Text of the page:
#ffi #code-generation #bindings


The polyglot bindings generator for your library (C#, C, Python, …). 🐙

23 unstable releases (3 breaking)

new 0.4.2 Jul 28, 2021
0.4.1 Jul 27, 2021
0.3.2 Jul 26, 2021
0.2.5 Jul 6, 2021
0.1.16 Jun 27, 2021

#27 in FFI

Download history 85/week @ 2021-06-11 102/week @ 2021-06-18 65/week @ 2021-06-25 93/week @ 2021-07-02 9/week @ 2021-07-09 49/week @ 2021-07-16 65/week @ 2021-07-23

150 downloads per month
Used in 4 crates

MIT license


Latest Version docs MIT Rust Rust

Interoptopus 🐙

The polyglot bindings generator for your library (C#, C, Python, ...)


  • Imagine you are writing this cool API and want everyone to use it.
  • Everyone else, however, is running Unity, C, Python, ...
  • "Not a problem", you say, "I'll just use Interoptopus".

And you'll live happily* ever after.

*Actual results may depend on other life choices.

Code you write ...

use interoptopus::{ffi_function, ffi_type, inventory};

pub struct Vec2 {
    pub x: f32,
    pub y: f32,

pub extern "C" fn my_function(input: Vec2) {
    println!("{}", input.x);

inventory!(ffi_inventory, [], [my_function], [], []);

... Interoptopus generates

Language Crate Sample Output
C# (incl. Unity) interoptopus_backend_csharp Interop.cs
C interoptopus_backend_c my_header.h
Python CFFI interoptopus_backend_cpython_cffi reference.py
Your language Write your own backend1 -

1 Create your own backend in just a few hours. No pull request needed. Pinkie promise.

Getting Started 🍼

If you ...


  • explicit, type-safe, single source of truth API definition in Rust,
  • quality-of-life patterns on both sides (e.g., options, slices, services, ...)
  • minimal on dependencies, build time, tooling impact,
  • if your project compiles your bindings should work*cough* (i.e., generated and callable),
  • extensible, multiple backends, easy to support new languages, fully customizable,
  • no scripts needed, cargo build + cargo test can produce and test (if lang installed) generated bindings

Gated behind feature flags, these enable:

  • derive - Proc macros such as ffi_constant, ffi_function, ffi_type.
  • testing - Functions to test generated Python, C#, C from Unit tests.
  • serde - Serde attributes on internal types.
  • log - Invoke log on FFI errors (you still need actual logger).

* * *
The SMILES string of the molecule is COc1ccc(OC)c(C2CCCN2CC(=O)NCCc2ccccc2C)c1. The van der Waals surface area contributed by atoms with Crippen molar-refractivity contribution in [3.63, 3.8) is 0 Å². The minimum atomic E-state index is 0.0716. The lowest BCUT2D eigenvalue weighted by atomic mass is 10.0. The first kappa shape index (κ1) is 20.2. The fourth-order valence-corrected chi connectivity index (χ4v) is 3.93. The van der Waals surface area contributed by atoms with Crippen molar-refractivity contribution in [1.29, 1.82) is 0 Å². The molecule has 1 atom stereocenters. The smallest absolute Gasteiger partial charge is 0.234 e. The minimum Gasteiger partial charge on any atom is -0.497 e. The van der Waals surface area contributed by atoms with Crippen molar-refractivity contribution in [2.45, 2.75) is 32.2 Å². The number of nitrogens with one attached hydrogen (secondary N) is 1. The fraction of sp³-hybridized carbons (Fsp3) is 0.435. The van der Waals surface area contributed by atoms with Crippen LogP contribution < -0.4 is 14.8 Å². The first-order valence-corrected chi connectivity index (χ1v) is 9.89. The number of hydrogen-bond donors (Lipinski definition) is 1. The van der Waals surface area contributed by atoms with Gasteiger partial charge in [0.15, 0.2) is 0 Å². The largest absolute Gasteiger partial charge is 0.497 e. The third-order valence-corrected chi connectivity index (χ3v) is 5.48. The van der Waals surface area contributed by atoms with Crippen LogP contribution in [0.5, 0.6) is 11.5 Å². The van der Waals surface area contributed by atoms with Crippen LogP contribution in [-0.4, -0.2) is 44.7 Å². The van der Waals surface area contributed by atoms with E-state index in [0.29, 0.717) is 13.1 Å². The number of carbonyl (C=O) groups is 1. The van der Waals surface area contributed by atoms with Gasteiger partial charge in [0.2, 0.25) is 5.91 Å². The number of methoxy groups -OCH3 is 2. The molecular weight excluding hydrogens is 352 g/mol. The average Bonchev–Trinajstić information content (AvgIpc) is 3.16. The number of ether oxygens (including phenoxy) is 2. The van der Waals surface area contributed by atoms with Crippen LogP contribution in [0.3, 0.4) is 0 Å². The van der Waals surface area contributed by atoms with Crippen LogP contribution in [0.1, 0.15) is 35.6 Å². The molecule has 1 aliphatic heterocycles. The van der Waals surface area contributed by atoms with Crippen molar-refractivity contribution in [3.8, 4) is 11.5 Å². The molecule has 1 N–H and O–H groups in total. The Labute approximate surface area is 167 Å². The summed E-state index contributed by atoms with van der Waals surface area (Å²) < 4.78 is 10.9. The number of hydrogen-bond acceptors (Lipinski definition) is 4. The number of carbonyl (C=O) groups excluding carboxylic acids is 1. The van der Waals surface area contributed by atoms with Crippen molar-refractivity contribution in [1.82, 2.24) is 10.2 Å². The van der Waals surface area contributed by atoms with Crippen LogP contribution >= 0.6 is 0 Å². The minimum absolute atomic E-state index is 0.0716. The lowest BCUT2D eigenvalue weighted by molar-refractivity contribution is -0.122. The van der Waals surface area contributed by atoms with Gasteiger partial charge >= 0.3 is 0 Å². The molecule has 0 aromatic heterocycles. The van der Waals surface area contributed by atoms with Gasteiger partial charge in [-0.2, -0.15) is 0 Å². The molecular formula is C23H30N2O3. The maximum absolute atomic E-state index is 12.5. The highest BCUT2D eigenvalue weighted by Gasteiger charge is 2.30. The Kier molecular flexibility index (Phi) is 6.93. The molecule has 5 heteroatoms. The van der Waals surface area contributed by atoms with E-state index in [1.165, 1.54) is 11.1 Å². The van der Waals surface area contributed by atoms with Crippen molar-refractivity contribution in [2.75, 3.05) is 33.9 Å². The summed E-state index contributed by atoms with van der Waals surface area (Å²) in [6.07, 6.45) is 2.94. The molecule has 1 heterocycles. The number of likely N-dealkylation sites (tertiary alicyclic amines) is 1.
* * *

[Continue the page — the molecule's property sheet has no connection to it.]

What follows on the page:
Supported Rust Constructs

See the reference project; it lists all supported constructs including:

  • functions (extern "C" functions and delegates)
  • types (primitives, composite, enums (numeric only), opaques, references, pointers, ...)
  • constants (primitive constants; results of const evaluation)
  • patterns (ASCII pointers, options, slices, classes, ...)

As a rule of thumb we recommend to be slightly conservative with your signatures and always "think C", since other languages don't track lifetimes well and it's is easy to accidentally pass an outlived pointer or doubly alias a &mut X on reentrant functions.

Performance 🏁

Generated low-level bindings should be "zero cost" w.r.t. hand-crafted bindings for that language. However, even hand-crafted bindings have an inherent, language-specific cost. For C# that cost can be almost 0, for Python CFFI it can be high. Patterns and convenience helpers might add additional overhead.

If you need API design guidance the following (wip) C# call-cost table🔥 can help.


  • v0.3 - Better compatibility with generics.
  • v0.2 - Introduced "patterns"; produces generally working interop for C#.
  • v0.1 - Has generated C#, C, Python-CFFI bindings at least once.



PRs are welcome.

  • Bug fixes can be submitted directly. Major changes should be filed as issues first.
  • Anything that makes previously working bindings change behavior or stop compiling is a major change;
  • This doesn't mean we're opposed to breaking stuff just that we'd like to talk about it before it happens.
  • New features or patterns must be materialized in the reference project and accompanied by an interop test (i.e., a backend test running C# / Python against a DLL invoking that code) in at least one included backend.